A wagon and four farm horses were waiting from the canal boat and it took two hours to bring the furniture up as far as Ohio Avenue, now 12th St. We arrived, the first family to move in and live on the Kenmore Boulevard. It was a disappointment to find no graded lawns, sidewalks, or trees as the colored book had made us believe. We were disillusioned and we begged our parents to return to our former home in Clinton. My father, being a past Superintendent of Schools, was keenly interested in the school situation. The nearest building was one and one half miles away, at Summit Lake. It was called District School No. 11 of the Coventry Township, a one room brick building having six grades, a history class, and one teacher. Three of us walked this distance every day using the car tracks for our sidewalk.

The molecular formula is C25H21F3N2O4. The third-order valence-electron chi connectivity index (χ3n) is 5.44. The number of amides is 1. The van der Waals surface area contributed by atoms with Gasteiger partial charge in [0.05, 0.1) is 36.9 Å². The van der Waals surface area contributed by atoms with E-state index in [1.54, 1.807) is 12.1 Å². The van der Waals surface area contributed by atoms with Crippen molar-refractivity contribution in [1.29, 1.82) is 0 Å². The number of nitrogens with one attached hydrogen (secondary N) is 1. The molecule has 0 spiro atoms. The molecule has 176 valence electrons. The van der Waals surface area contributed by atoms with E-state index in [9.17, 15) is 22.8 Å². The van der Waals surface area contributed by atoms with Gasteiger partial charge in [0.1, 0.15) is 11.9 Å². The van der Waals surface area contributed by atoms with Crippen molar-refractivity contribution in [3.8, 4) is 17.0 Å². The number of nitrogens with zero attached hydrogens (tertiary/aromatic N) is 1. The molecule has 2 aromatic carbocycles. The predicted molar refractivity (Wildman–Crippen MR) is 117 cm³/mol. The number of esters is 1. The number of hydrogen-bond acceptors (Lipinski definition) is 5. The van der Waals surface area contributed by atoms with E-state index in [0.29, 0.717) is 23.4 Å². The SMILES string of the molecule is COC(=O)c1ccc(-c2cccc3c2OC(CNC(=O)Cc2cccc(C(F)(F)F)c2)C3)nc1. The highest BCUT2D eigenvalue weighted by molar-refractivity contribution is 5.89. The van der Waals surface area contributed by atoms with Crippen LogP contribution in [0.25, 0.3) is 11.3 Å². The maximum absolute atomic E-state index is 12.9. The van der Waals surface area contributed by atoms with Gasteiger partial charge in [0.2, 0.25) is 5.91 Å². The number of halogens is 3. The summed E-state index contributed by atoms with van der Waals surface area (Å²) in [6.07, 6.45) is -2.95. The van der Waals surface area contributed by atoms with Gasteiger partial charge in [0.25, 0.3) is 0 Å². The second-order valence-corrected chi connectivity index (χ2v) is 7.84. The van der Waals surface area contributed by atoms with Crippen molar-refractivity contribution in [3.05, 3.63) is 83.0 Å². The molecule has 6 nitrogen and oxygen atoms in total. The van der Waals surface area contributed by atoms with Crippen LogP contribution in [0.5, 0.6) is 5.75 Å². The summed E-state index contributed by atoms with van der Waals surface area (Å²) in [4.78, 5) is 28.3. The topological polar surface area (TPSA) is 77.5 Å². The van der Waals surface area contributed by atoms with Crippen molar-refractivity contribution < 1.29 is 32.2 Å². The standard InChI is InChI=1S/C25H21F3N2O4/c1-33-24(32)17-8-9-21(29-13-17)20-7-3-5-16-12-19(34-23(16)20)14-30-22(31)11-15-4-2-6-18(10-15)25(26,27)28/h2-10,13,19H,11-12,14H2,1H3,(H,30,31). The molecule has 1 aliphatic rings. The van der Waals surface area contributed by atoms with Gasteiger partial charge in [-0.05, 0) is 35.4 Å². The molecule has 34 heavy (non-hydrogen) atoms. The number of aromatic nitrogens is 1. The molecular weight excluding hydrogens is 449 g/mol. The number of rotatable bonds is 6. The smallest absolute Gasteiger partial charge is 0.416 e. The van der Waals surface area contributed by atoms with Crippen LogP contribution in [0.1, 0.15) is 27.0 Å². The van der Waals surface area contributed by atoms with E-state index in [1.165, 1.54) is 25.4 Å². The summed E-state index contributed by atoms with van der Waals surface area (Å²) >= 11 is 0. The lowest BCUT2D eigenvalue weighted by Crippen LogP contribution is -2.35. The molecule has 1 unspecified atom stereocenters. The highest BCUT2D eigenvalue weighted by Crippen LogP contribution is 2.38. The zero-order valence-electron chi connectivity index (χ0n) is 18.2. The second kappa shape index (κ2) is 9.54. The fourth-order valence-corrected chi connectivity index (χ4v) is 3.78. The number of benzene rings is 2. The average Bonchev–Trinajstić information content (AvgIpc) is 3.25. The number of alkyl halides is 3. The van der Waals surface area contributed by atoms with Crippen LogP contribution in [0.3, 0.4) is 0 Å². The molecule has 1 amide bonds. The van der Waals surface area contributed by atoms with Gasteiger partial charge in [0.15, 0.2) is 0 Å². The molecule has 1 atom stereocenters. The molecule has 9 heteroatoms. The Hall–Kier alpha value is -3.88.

At the November election, 1902, my father ran for and was elected township school board member. Twelve new homes were being built with promise of several more in the spring. When a plan was presented to the board to erect a building on the allotment, much opposition was given by the Manchester Road people. The Akron Realty Company gave six lots on Virginia Avenue, now 11th Street, to the Township board if it would consent to build a four room brick building.
The next board meeting lasted far into the night and after a heated discussion, a motion was made to accept the offer of the lots, and to build four rooms, two rooms to be finished immediately, the others, later if needed. The middle of a corn field on Virginia Ave. was the site for this new school.